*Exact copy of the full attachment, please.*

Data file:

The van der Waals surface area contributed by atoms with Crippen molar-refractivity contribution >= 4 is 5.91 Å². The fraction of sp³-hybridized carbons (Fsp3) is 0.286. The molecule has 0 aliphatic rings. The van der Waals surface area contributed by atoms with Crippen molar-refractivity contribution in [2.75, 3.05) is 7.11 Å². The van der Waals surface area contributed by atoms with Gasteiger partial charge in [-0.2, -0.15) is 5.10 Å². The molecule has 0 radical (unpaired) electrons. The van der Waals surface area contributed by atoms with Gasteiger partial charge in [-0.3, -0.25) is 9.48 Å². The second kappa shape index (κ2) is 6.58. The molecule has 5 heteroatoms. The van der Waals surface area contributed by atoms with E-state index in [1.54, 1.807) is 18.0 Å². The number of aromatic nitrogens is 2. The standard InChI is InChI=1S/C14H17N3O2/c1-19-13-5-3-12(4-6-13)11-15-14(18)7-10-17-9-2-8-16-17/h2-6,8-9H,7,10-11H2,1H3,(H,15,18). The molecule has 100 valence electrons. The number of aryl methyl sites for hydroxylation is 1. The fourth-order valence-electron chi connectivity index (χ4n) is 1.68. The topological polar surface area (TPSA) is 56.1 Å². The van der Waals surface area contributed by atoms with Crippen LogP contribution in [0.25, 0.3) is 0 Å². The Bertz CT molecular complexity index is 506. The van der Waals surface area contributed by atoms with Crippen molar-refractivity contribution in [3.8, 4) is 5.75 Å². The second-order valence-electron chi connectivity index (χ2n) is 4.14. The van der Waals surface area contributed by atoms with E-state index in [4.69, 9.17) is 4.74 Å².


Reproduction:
The van der Waals surface area contributed by atoms with Crippen molar-refractivity contribution >= 4 is 5.91 Å². The fraction of sp³-hybridized carbons (Fsp3) is 0.286. The molecule has 0 aliphatic rings. The van der Waals surface area contributed by atoms with Crippen molar-refractivity contribution in [2.75, 3.05) is 7.11 Å². The van der Waals surface area contributed by atoms with Gasteiger partial charge in [-0.2, -0.15) is 5.10 Å². The molecule has 0 radical (unpaired) electrons. The van der Waals surface area contributed by atoms with Gasteiger partial charge in [-0.3, -0.25) is 9.48 Å². The second kappa shape index (κ2) is 6.58. The molecule has 5 heteroatoms. The van der Waals surface area contributed by atoms with E-state index in [1.54, 1.807) is 18.0 Å². The number of aromatic nitrogens is 2. The standard InChI is InChI=1S/C14H17N3O2/c1-19-13-5-3-12(4-6-13)11-15-14(18)7-10-17-9-2-8-16-17/h2-6,8-9H,7,10-11H2,1H3,(H,15,18). The molecule has 100 valence electrons. The number of aryl methyl sites for hydroxylation is 1. The fourth-order valence-electron chi connectivity index (χ4n) is 1.68. The topological polar surface area (TPSA) is 56.1 Å². The van der Waals surface area contributed by atoms with Crippen LogP contribution in [0.25, 0.3) is 0 Å². The Bertz CT molecular complexity index is 506. The van der Waals surface area contributed by atoms with Crippen molar-refractivity contribution in [3.8, 4) is 5.75 Å². The second-order valence-electron chi connectivity index (χ2n) is 4.14. The van der Waals surface area contributed by atoms with E-state index in [4.69, 9.17) is 4.74 Å².